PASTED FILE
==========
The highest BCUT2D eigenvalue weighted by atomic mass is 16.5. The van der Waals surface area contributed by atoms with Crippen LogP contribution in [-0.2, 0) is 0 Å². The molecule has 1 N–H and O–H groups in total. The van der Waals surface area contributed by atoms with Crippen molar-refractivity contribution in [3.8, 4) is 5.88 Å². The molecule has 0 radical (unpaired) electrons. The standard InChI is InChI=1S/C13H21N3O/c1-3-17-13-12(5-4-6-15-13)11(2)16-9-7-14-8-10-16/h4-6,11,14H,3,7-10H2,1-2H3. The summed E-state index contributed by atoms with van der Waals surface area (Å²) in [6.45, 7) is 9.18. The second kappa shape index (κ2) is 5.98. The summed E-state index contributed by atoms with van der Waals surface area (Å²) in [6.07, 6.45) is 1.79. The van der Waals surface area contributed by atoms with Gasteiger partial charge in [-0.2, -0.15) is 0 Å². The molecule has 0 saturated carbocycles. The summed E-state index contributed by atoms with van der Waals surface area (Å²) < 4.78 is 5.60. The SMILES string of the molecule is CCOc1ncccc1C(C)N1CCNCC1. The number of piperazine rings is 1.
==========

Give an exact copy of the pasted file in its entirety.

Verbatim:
The highest BCUT2D eigenvalue weighted by atomic mass is 16.5. The van der Waals surface area contributed by atoms with Crippen LogP contribution in [-0.2, 0) is 0 Å². The molecule has 1 N–H and O–H groups in total. The van der Waals surface area contributed by atoms with Crippen molar-refractivity contribution in [3.8, 4) is 5.88 Å². The molecule has 0 radical (unpaired) electrons. The standard InChI is InChI=1S/C13H21N3O/c1-3-17-13-12(5-4-6-15-13)11(2)16-9-7-14-8-10-16/h4-6,11,14H,3,7-10H2,1-2H3. The summed E-state index contributed by atoms with van der Waals surface area (Å²) in [6.45, 7) is 9.18. The second kappa shape index (κ2) is 5.98. The summed E-state index contributed by atoms with van der Waals surface area (Å²) in [6.07, 6.45) is 1.79. The van der Waals surface area contributed by atoms with Gasteiger partial charge in [-0.2, -0.15) is 0 Å². The molecule has 0 saturated carbocycles. The summed E-state index contributed by atoms with van der Waals surface area (Å²) < 4.78 is 5.60. The SMILES string of the molecule is CCOc1ncccc1C(C)N1CCNCC1. The number of piperazine rings is 1.